Stuart Pimm, a world-renowned conservation biologist known for his work on tropical forests, called the impending accomplishment “a globally significant effort.”

Pimm said the land involved would equate to conserving two-thirds of the Amazon.

“Nobody is coming close to the scale of this project. And there are not a lot of what we call wilderness forests left. The Canadian boreal, the Amazon, the Congo, and a few other places, but no more than about half a dozen places around the world have extensive tracts of untouched forests.”

Protecting Canada’s boreal forests is important because the ecosystem stores an enormous amount of carbon, said Pimm, who is attending the Edmonton conference.

“I spend so much time talking about the gloom and doom of global change and species extinction, which is my area of expertise. (But) there really is some good news that countries around the world, governments and the private sector are beginning to realize these issues are important and big, and we should do something about them,” he said.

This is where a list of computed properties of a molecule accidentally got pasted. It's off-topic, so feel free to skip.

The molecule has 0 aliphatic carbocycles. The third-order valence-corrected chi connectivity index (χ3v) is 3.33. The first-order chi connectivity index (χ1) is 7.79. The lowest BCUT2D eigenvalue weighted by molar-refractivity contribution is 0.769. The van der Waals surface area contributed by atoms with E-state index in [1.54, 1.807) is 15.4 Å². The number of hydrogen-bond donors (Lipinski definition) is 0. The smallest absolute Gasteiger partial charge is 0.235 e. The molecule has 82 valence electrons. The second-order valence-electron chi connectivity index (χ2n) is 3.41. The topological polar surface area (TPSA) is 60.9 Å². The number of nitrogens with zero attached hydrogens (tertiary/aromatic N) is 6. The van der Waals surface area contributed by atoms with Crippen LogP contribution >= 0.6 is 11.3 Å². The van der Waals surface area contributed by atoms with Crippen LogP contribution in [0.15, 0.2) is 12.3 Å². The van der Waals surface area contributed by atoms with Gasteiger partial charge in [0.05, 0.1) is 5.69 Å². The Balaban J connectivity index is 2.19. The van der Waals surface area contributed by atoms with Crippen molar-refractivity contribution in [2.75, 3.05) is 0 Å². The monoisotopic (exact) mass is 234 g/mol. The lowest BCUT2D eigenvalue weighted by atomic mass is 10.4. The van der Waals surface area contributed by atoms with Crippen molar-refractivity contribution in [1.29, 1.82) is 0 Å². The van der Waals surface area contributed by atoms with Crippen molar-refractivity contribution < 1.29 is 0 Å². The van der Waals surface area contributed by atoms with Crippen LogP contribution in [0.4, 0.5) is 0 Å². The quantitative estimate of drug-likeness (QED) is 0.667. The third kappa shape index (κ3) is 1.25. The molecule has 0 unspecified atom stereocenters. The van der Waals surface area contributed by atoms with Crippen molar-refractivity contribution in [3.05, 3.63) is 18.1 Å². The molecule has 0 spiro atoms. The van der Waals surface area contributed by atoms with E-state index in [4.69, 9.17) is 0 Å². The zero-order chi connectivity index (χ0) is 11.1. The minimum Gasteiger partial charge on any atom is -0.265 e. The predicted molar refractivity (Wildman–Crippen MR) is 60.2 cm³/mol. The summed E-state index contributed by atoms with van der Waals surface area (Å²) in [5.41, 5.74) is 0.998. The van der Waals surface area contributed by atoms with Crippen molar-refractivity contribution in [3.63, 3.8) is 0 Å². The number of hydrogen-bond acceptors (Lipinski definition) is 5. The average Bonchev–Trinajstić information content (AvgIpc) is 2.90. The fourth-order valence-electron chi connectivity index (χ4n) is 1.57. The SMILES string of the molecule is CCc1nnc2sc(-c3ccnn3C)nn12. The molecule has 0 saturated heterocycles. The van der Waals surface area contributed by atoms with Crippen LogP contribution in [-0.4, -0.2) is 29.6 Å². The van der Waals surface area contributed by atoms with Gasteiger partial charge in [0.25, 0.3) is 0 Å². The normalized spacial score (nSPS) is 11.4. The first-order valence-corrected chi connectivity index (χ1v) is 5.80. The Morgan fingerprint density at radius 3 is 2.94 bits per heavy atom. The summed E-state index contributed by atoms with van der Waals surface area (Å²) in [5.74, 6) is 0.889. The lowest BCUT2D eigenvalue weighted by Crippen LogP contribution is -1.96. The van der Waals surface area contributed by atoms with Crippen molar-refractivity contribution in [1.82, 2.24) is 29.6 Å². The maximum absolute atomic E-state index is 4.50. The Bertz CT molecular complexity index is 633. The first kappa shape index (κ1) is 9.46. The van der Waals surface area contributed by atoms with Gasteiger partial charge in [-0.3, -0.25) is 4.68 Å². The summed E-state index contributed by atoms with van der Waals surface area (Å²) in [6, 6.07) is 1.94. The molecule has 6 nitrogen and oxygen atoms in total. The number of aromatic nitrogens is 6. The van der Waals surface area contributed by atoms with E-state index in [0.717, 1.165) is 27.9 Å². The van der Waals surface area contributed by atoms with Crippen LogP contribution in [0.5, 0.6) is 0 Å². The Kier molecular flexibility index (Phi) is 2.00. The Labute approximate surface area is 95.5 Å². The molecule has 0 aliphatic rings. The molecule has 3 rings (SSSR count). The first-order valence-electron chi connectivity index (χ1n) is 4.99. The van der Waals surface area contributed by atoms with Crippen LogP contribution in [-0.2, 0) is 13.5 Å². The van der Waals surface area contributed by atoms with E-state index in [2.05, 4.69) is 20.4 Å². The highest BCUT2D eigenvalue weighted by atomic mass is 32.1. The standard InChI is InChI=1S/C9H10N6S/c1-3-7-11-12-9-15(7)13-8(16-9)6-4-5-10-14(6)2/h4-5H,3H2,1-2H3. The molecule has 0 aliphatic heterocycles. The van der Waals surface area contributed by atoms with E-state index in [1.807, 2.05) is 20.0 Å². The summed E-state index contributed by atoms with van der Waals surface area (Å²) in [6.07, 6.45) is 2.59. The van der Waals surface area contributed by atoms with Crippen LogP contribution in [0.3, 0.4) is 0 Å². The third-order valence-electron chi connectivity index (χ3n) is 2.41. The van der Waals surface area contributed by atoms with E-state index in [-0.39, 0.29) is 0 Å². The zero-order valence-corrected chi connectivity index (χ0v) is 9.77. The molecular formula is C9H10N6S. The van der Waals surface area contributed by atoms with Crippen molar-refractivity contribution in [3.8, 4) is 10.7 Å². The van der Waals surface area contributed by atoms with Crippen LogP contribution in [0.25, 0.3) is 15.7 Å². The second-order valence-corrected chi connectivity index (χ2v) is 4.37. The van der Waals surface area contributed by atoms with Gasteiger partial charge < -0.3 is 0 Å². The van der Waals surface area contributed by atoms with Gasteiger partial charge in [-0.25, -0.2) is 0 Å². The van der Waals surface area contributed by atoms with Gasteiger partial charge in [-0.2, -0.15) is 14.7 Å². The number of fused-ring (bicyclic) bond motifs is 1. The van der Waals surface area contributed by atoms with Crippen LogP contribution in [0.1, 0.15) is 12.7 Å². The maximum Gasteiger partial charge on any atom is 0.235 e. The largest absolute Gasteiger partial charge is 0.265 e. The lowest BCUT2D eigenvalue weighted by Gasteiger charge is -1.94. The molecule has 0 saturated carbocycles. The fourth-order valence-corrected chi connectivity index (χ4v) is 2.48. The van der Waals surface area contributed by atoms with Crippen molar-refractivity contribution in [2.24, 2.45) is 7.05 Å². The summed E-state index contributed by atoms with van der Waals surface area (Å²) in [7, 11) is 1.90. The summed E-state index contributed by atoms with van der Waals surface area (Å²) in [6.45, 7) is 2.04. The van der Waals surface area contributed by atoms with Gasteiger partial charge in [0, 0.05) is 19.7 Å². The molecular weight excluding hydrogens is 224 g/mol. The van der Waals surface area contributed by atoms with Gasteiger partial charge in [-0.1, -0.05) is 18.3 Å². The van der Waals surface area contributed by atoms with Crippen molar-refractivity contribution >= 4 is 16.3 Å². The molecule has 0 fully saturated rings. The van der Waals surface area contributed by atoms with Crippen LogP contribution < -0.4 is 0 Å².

“It tells us we really can do something to tackle these problems.”

Protecting such large swaths of boreal forest will go a long way to conserving species, he said.

“The eight-second sound bite of conservation is that bigger is better than smaller, connected is better than fragmented, natural is better than managed,” he said.

“And I think those huge principles are hugely important. . . . When you can protect these big areas, you’re protecting the big scale that Mother Nature intended and you take care of a lot of management areas in one fell swoop.”